But to read this book as a political novel takes it neither here nor there. This is the fable of a man named Omar Khayyam Shakil who was conceived by one of three sisters though all three claimed motherhood. The sisters had been brought up by their father, a widower, "with the help of Parsee wet-nurses, Christian ayahs, and an iron morality that was mostly Muslim," foretelling the cosmopolitan and complex nature of the tale. All three sisters "longed for children with the abstract passion of their virginity." They all lived unhappily in a fortress-building called Nishapur, the city of the poet's birth and death. (The image below of his Mausoleum there in Iran is to be credited to "Khayam" by مختاری from fa. Licensed under CC BY-SA 3.0 via Wikimedia Commons -http://commons.wikimedia.org/wiki/File:Khayam.jpg#/media/ File:Khayam.jpg). Our hero, though he is hardly this in the story, demands for his twelfth birthday two things, to be allowed out of Nishapur and to know who was his father. In the pandemonium that ensued, one of the sisters/mothers declared that one at least of his demands should be granted. "Whichwhichwhich?" asked Omar, his curiosity and impatience adroitly captured.


He is allowed out to attend school, eventually leaving Nishapur for good and going on to medical school. When he was first allowed out of the fortress, he was told, "Come home without hitting anyone or we will know that they have lowered your pride and made you feel the forbidden emotion of shame." This is the clue to this wonderful, puzzling book. The tapestry is filled with the intrigues and daring-dos of the Razas (4) and Harappas (4), not to mention the seven Shakils, Rodriguez, Hashmat Bibi, Pinkie Aurangzeb, Shahbanou, and almost countless others. They serve as detail on an artfully woven rug. The author's main burden, however, is the 'problem of shame,' the word itself a "wholly inadequate translation" of the Urdu sharam.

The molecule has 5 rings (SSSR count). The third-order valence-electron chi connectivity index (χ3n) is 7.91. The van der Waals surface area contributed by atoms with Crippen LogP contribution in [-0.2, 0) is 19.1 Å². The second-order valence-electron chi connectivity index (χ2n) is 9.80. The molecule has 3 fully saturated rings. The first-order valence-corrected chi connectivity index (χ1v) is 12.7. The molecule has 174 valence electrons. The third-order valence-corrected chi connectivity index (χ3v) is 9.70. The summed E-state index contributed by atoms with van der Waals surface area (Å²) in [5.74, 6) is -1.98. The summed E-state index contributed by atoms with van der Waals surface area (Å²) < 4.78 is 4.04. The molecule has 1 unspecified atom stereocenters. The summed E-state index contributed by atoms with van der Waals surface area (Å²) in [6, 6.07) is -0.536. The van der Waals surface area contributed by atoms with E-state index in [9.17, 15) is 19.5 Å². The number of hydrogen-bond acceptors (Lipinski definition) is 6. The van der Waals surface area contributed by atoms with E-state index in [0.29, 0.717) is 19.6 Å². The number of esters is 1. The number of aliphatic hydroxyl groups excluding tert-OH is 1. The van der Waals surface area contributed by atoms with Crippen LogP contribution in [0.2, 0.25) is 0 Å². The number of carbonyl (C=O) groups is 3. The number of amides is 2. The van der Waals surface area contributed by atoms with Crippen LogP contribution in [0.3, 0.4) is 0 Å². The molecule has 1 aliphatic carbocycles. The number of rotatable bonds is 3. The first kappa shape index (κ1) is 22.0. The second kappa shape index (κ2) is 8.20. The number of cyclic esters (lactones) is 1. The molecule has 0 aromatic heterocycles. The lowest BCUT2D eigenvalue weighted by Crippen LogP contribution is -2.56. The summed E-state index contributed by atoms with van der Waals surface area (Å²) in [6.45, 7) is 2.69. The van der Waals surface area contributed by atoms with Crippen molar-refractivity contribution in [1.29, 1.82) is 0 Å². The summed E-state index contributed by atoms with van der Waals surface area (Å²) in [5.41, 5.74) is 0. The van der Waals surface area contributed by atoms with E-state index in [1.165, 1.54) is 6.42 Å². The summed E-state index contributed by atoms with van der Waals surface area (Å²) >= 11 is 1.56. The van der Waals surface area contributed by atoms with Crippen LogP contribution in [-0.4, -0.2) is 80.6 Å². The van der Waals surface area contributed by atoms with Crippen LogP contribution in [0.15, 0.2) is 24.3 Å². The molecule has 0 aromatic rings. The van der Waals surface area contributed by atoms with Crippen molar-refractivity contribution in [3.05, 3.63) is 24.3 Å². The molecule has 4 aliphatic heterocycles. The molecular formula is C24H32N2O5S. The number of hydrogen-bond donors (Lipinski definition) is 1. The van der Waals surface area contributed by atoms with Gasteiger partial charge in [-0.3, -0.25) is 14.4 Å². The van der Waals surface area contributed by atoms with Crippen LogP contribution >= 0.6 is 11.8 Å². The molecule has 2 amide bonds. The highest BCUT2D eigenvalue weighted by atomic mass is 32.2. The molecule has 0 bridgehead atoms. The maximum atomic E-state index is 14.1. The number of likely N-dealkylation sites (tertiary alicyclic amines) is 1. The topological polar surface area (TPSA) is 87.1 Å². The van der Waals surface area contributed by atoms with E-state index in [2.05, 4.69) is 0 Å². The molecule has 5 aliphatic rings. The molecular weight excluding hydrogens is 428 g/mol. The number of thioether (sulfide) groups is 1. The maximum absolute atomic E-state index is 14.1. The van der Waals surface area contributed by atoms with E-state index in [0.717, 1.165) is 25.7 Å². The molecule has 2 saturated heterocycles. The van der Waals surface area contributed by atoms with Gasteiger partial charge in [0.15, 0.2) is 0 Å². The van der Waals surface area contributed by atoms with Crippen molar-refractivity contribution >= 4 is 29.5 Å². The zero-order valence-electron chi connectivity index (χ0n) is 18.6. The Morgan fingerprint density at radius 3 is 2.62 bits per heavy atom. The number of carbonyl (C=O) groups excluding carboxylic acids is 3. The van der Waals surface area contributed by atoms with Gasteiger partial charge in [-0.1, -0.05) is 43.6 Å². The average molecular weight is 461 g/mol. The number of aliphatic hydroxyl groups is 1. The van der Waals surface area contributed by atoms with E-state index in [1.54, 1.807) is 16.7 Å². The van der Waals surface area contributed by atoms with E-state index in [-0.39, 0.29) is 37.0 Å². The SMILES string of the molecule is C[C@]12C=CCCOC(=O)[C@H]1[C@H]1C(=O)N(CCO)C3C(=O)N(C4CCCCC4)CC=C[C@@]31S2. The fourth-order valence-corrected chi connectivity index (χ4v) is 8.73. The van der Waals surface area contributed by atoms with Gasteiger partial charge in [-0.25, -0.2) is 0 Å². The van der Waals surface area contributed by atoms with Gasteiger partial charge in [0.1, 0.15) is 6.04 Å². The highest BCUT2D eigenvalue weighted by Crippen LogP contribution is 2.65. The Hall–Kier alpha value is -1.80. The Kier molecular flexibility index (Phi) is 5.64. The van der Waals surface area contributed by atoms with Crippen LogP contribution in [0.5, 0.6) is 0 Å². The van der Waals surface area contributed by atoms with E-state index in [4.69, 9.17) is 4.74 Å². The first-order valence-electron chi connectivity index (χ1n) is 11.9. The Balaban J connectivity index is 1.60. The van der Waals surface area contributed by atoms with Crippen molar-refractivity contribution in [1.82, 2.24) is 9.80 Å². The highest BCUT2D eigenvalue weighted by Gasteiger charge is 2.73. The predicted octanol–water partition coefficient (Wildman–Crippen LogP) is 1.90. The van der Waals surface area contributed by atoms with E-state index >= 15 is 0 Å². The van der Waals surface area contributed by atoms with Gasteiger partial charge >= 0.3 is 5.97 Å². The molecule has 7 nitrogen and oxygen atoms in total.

A reader could easily be dazzled by the many ways of a man with a woman that Rushdie conjures in this fabulous book. The adolescent Omar Khayyam pursues "with waddling and heated resolution" a girl only two years older but already possessed of a "body with the physical wisdom of a woman." Their schoolteacher urges her to befriend him, you smart ones should stick together; she woodenly complies, while Omar's trigger response was "Ek dum. Fut-a-fut. At once or even sooner." He confesses to having spied on her through a telescope and declares his love. She cuts him off a little higher than his knees: "Voyeur ... I shit on your words. Your balls dropped too soon and you got the hots, no more to it than that."

Or the convulsing, complex socio-political prelude to the marriage of Good News Hyder and Naveed Talvar (more names) after which she "felt like a vegetable patch whose fertile soil had been worn out by an over-zealous gardener," the gardener's clairvoyant mating decisions having begotten an arithmetical progression of litters.

No. It is in the murky connection between Omar Khayyam and Sufiya Zinobia that the truth and consequences of shame unfolds. Much of it is a dark allegory of idiocy, violence, of bestial strength and revenge. It may be explained by the author's breach of the "fourth wall," in his story about a Pakistani honor killing in East London, to assert that fatherhood had shown him "how colossal a force would be required to make a man turn a knife-blade against his own flesh" but that "we who have grown up on a diet of honor and shame can still grasp ... that men will sacrifice their dearest love on the implacable altar of their pride."

Sufiya Zinobia flees from her marital bed, she becomes a creature of the shadows and of legends. She embodies those women who, bullied and violated, retaliate with demonic and fearsome gore and violence against those who trespassed against them in the name of honor and pride. She is the awesome, barely comprehensible, apotheosis of shame, the kind that combusts like a raging fever but leaves one shivering.